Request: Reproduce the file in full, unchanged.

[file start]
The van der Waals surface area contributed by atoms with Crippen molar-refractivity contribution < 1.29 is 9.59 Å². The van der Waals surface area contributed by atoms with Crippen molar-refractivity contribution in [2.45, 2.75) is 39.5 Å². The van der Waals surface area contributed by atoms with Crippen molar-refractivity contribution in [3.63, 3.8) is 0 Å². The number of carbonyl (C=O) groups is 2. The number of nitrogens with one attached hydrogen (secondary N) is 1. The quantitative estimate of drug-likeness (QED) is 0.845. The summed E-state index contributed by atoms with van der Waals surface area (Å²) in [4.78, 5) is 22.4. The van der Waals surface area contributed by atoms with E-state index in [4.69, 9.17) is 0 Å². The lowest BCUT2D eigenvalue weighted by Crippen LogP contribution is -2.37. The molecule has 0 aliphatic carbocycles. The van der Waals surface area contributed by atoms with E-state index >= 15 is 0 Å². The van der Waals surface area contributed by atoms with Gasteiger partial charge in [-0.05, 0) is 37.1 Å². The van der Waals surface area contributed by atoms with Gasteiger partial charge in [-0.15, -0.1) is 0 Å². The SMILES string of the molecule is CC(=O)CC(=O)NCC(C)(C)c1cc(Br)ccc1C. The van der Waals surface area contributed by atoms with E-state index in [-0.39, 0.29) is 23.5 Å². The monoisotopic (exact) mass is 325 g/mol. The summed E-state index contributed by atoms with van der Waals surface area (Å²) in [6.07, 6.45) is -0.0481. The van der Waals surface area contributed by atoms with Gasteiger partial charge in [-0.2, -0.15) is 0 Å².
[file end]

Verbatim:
The van der Waals surface area contributed by atoms with Crippen molar-refractivity contribution < 1.29 is 9.59 Å². The van der Waals surface area contributed by atoms with Crippen molar-refractivity contribution in [2.45, 2.75) is 39.5 Å². The van der Waals surface area contributed by atoms with Crippen molar-refractivity contribution in [3.63, 3.8) is 0 Å². The number of carbonyl (C=O) groups is 2. The number of nitrogens with one attached hydrogen (secondary N) is 1. The quantitative estimate of drug-likeness (QED) is 0.845. The summed E-state index contributed by atoms with van der Waals surface area (Å²) in [4.78, 5) is 22.4. The van der Waals surface area contributed by atoms with E-state index in [4.69, 9.17) is 0 Å². The lowest BCUT2D eigenvalue weighted by Crippen LogP contribution is -2.37. The molecule has 0 aliphatic carbocycles. The van der Waals surface area contributed by atoms with E-state index >= 15 is 0 Å². The van der Waals surface area contributed by atoms with Gasteiger partial charge in [-0.05, 0) is 37.1 Å². The van der Waals surface area contributed by atoms with Gasteiger partial charge in [-0.15, -0.1) is 0 Å². The SMILES string of the molecule is CC(=O)CC(=O)NCC(C)(C)c1cc(Br)ccc1C. The van der Waals surface area contributed by atoms with E-state index in [-0.39, 0.29) is 23.5 Å². The monoisotopic (exact) mass is 325 g/mol. The summed E-state index contributed by atoms with van der Waals surface area (Å²) in [6.07, 6.45) is -0.0481. The van der Waals surface area contributed by atoms with Gasteiger partial charge in [-0.2, -0.15) is 0 Å².